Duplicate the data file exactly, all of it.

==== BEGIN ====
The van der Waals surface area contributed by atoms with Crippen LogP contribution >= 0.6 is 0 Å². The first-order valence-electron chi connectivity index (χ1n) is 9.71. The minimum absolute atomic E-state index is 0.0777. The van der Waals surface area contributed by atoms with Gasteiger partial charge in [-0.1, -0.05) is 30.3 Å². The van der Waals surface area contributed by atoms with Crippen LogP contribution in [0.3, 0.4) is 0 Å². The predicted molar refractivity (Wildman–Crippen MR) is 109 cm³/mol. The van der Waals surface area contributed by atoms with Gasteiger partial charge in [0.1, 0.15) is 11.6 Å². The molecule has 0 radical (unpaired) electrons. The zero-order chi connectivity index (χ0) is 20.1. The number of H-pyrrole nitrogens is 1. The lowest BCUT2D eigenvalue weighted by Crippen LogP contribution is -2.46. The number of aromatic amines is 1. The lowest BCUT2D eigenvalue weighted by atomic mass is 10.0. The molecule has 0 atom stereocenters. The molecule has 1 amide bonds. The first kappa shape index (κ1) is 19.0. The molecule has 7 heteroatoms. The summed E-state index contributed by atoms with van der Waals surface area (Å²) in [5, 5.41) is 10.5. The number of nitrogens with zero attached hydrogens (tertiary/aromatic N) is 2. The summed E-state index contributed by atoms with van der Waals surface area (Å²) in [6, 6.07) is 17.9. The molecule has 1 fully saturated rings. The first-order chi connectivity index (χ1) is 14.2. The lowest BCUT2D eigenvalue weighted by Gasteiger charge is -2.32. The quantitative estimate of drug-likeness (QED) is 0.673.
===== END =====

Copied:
The van der Waals surface area contributed by atoms with Crippen LogP contribution >= 0.6 is 0 Å². The first-order valence-electron chi connectivity index (χ1n) is 9.71. The minimum absolute atomic E-state index is 0.0777. The van der Waals surface area contributed by atoms with Gasteiger partial charge in [-0.1, -0.05) is 30.3 Å². The van der Waals surface area contributed by atoms with Crippen LogP contribution in [0.3, 0.4) is 0 Å². The predicted molar refractivity (Wildman–Crippen MR) is 109 cm³/mol. The van der Waals surface area contributed by atoms with Gasteiger partial charge in [0.1, 0.15) is 11.6 Å². The molecule has 0 radical (unpaired) electrons. The zero-order chi connectivity index (χ0) is 20.1. The number of H-pyrrole nitrogens is 1. The lowest BCUT2D eigenvalue weighted by Crippen LogP contribution is -2.46. The number of aromatic amines is 1. The lowest BCUT2D eigenvalue weighted by atomic mass is 10.0. The molecule has 0 atom stereocenters. The molecule has 1 amide bonds. The first kappa shape index (κ1) is 19.0. The molecule has 7 heteroatoms. The summed E-state index contributed by atoms with van der Waals surface area (Å²) in [5, 5.41) is 10.5. The number of nitrogens with zero attached hydrogens (tertiary/aromatic N) is 2. The summed E-state index contributed by atoms with van der Waals surface area (Å²) in [6, 6.07) is 17.9. The molecule has 1 fully saturated rings. The first-order chi connectivity index (χ1) is 14.2. The lowest BCUT2D eigenvalue weighted by Gasteiger charge is -2.32. The quantitative estimate of drug-likeness (QED) is 0.673.